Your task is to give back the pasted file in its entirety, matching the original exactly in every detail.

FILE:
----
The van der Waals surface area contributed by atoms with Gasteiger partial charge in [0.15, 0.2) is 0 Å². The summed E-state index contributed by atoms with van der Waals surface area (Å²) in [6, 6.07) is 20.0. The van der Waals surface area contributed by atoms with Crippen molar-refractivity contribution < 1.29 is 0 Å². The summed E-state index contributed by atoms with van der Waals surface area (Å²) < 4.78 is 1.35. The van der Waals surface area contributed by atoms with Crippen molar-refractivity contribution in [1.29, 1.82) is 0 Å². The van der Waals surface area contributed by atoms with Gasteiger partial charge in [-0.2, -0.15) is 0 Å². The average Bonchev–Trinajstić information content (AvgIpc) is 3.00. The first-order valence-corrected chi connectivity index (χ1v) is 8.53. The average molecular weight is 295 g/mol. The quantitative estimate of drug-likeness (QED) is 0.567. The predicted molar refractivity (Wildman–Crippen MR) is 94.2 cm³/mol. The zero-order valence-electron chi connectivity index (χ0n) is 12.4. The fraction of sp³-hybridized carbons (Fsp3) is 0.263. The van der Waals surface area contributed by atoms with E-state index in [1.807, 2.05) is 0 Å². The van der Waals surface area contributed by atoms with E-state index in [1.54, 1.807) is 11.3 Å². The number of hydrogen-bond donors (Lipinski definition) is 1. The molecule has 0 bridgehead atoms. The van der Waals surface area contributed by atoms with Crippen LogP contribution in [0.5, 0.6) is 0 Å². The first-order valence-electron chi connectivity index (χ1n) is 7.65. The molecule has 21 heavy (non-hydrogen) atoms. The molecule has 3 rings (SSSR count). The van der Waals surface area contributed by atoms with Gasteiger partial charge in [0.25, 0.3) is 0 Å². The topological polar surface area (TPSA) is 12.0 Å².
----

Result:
The van der Waals surface area contributed by atoms with Gasteiger partial charge in [0.15, 0.2) is 0 Å². The summed E-state index contributed by atoms with van der Waals surface area (Å²) in [6, 6.07) is 20.0. The van der Waals surface area contributed by atoms with Crippen molar-refractivity contribution < 1.29 is 0 Å². The summed E-state index contributed by atoms with van der Waals surface area (Å²) < 4.78 is 1.35. The van der Waals surface area contributed by atoms with Crippen molar-refractivity contribution in [1.29, 1.82) is 0 Å². The van der Waals surface area contributed by atoms with Gasteiger partial charge in [-0.2, -0.15) is 0 Å². The average Bonchev–Trinajstić information content (AvgIpc) is 3.00. The first-order valence-corrected chi connectivity index (χ1v) is 8.53. The average molecular weight is 295 g/mol. The quantitative estimate of drug-likeness (QED) is 0.567. The predicted molar refractivity (Wildman–Crippen MR) is 94.2 cm³/mol. The zero-order valence-electron chi connectivity index (χ0n) is 12.4. The fraction of sp³-hybridized carbons (Fsp3) is 0.263. The van der Waals surface area contributed by atoms with E-state index in [1.807, 2.05) is 0 Å². The van der Waals surface area contributed by atoms with E-state index in [1.54, 1.807) is 11.3 Å². The number of hydrogen-bond donors (Lipinski definition) is 1. The molecule has 0 bridgehead atoms. The van der Waals surface area contributed by atoms with Crippen LogP contribution in [0.5, 0.6) is 0 Å². The first-order valence-electron chi connectivity index (χ1n) is 7.65. The molecule has 21 heavy (non-hydrogen) atoms. The molecule has 3 rings (SSSR count). The van der Waals surface area contributed by atoms with Gasteiger partial charge in [0.25, 0.3) is 0 Å². The topological polar surface area (TPSA) is 12.0 Å².